WASHINGTON — European launch provider Arianespace completed the 100th launch of a heavy-lift Ariane 5 rocket Sept. 25, carrying two satellites co-owned between Intelsat and partner satellite operators.

The rocket lifted off from the European spaceport in Kourou, French Guiana at 6:38 p.m. Eastern at the end of its 45-minute launch window, carrying the Horizons-3e and Intelsat-38/Azerspace-2 satellites.

The 6,400-kilogram Horizons-3e satellite from manufacturer Boeing separated from the rocket’s upper stage 28 minutes later, followed by the 3,500-kilogram Intelsat-38/Azerspace-2 from Space Systems Loral 14 minutes later. Luxembourg- and Washington-based Intelsat confirmed signal acquisition from both spacecraft shortly after separation.

Intelsat-38/Azerspace-2, a condosat satellite that houses distinct telecom payloads for Intelsat and Azerbaijani satellite operator Azercosmos, was originally due to launch in late May, but was delayed when the Indian space agency ISRO withdrew its co-passenger, the GSAT-11 satellite, from the mission for additional inspections. Ariane 5 rockets typically launch with two satellites at a time, requiring satellite operators to sync their schedules together for a mission.

Rather than coordinate with another operator, Intelsat was able to pair Intelsat-38/Azerspace-2 with another of its own satellites that was already scheduled for a late 2018 launch.

“Fortunately both satellites were ready at the same time,” Intelsat CEO Stephen Spengler, said in a Sept. 25 interview ahead of the launch.

The Ariane 5 launch marked Arianespace’s sixth mission of the year, and is one of a shrinking number of Ariane 5 launches to complete before the next-generation Ariane 6 takes over. Ariane 6 begins launching in 2020 and will operate at the same time as Ariane 5 for a three-year transition period that ends in 2023.

The Ariane 5 first launched in 1996. After a spat of failures in its early years, the Ariane 5 completed 82 consecutive successful missions from 2002 until this January when a rocket with the wrong coordinates placed two satellites in off-target orbits. Arianespace and the rocket’s manufacturer ArianeGroup implemented corrective measures to prevent a repeat of the errant launch.

More than half of the 207 satellites launched aboard Ariane 5 rockets have been for non-European customers, according to Arianespace. Telecom satellite operators around the world have relied on the Ariane 5 as a mainstay for placing their spacecraft in orbit, along with rockets from U.S. and Russian launch providers.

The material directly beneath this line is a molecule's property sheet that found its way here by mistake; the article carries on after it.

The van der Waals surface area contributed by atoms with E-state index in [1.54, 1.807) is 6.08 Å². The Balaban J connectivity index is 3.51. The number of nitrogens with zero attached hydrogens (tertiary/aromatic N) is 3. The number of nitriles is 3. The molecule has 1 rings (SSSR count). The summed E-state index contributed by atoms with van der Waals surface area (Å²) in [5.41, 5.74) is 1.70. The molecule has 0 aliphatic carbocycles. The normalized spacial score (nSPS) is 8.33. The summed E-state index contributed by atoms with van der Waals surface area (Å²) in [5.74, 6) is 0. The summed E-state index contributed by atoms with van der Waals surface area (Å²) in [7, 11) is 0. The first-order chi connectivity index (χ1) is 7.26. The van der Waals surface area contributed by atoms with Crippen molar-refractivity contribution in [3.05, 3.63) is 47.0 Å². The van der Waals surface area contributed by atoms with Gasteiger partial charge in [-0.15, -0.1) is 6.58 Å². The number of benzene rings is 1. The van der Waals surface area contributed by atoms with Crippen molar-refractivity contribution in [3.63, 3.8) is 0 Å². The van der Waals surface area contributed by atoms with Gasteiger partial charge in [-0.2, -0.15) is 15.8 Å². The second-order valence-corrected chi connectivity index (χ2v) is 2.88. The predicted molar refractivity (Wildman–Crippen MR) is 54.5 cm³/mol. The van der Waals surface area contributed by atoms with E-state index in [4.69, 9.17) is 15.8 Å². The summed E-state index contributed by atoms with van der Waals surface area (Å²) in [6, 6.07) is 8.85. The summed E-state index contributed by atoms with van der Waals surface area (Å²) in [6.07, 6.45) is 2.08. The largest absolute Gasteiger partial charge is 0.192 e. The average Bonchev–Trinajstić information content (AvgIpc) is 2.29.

The launch was also the 300th of an Arianespace-operated rocket. The company’s next mission is the Ariane 5 launch of BepiColombo, a Mercury-bound spacecraft for the European and Japanese space agencies on Oct. 19.

For Intelsat, the launch marks the completion of its “Epic” series of six high-throughput satellites designed for broadband and connectivity services globally. Horizons-3e brings high-throughput coverage in C- and Ku-band over the Asia Pacific. It is a joint venture satellite Intelsat co-financed and operates with Sky Perfect JSAT of Japan.

Spengler described Horizons-3e as “the most advanced satellite that we have ever had constructed.” The satellite features a “multiport amplifier” that enables Intelsat to adjust the power given to different beams in the satellite’s coverage, making it more responsive to changes in demand.

Intelsat-38/Azerspace-2 is a more “conventional” satellite, he said. Intelsat’s half of the Ku-band satellite supersedes Intelsat 12, supporting television broadcasts in Central and Eastern Europe and the Asia-Pacific, as well as broadband connectivity for corporate networks and government services in Africa. Spengler said the satellite has a steerable Ku-band beam that can be repositioned over a desired area in Africa within about 20 minutes. Government customers are expected to use the steerable beam, he said.

Azercosmos’ half of the satellite is the operator’s second telecom satellite. It’s first, Azerspace-1, launched in 2013 on an Ariane 5 and is partly used by Measat of Malaysia under the name Africasat-1a.

Intelsat is in its first year of a lower annual capital expenditure plan as the company shifts from heavy spending on satellites to focusing on generating revenue from those new assets.

Spengler said the next satellites Intelsat needs to replace are for television broadcast over North America, and are typically smaller and lower cost. Future high-throughput satellites, though further out, should be more reliant on software, enabling services “at a lower cost per bit and a lower aggregate capex,” he said.

Spengler said Intelsat is in the planning stages for what will follow the Epic satellites.

Caleb Henry is a former SpaceNews staff writer covering satellites, telecom and launch. He previously worked for Via Satellite and NewSpace Global.He earned a bachelor’s degree in political science along with a minor in astronomy from...